On Monday, the Trump administration sought the Supreme Court's help in restoring part of its travel ban, pushing for a reversal of the 9th Circuit Court of Appeals' decision to protect certain refugees.
The issue of the scope of the ban has been playing out in the lower courts, but the Supreme Court is set to hear the larger issues concerning the merits of the case on October 11. Though the rulings allows the president to suspend the State Department's refugee resettlement program for 120 days, it also provides that refugees with a "bona fide" relationship to a person or entity in the United States be permitted entry.
The order puts the appeal court's ruling on hold until those challenging the ban can submit written arguments by Tuesday afternoon. The Justice Department said it disagreed with that interpretation, but noted the U.S. Supreme Court had refused to disturb that finding pending appeal.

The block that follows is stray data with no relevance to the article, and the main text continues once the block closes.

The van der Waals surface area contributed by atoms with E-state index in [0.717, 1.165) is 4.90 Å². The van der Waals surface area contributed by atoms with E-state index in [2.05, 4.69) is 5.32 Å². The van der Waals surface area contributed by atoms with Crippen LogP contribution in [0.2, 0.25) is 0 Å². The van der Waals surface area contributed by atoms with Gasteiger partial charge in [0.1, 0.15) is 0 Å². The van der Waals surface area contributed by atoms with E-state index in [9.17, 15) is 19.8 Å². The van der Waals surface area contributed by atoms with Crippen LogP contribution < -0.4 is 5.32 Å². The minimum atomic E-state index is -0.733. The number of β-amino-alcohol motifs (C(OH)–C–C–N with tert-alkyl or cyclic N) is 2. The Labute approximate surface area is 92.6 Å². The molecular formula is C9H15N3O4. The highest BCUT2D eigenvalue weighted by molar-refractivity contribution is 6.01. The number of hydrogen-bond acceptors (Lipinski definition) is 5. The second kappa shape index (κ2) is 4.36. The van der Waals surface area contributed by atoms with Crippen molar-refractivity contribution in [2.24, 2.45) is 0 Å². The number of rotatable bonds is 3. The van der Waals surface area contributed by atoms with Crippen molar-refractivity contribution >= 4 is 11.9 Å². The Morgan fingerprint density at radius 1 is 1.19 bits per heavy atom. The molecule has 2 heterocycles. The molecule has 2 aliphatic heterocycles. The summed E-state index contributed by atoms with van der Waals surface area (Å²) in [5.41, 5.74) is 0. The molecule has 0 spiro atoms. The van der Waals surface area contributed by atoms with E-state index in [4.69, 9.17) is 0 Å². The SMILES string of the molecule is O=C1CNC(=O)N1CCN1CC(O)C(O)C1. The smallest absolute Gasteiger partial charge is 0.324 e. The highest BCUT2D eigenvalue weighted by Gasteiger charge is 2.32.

The Supreme Court already has weighed in twice on lower court rulings striking down or limiting the travel and refugee bans, though it has to rule on their validity.
Earlier, Trump had banned travellers from six Muslim-majority countries but after the Court's ruling, this ban was lifted and instead a ban was imposed on refugees and citizens of just six of the seven countries.
The Justice Department asked the Supreme Court to step in again - though only to block refugees, not grandparents and other extended family members.
The order is temporary, and will likely last until the full Court weighs the refugee ban.
Trump administration lawyers told justices on Monday that changing the way it enforces the policy on refugees would allow "admission of refugees who have no connection to the United States independent of the refugee-admission process itself".
The travel ban bars people from Iran, Libya, Somalia, Sudan, Syria and Yemen from entering the US.
The arguments hinged on a stipulation in the travel ban that refugees in the pipeline can only be accepted if they have a "bona fide relationship" with a United States individual or entity.
Initially, the Trump administration tried to define who counts as a close family member very narrowly - excluding relatives such as grandparents, aunts, uncles, and cousins.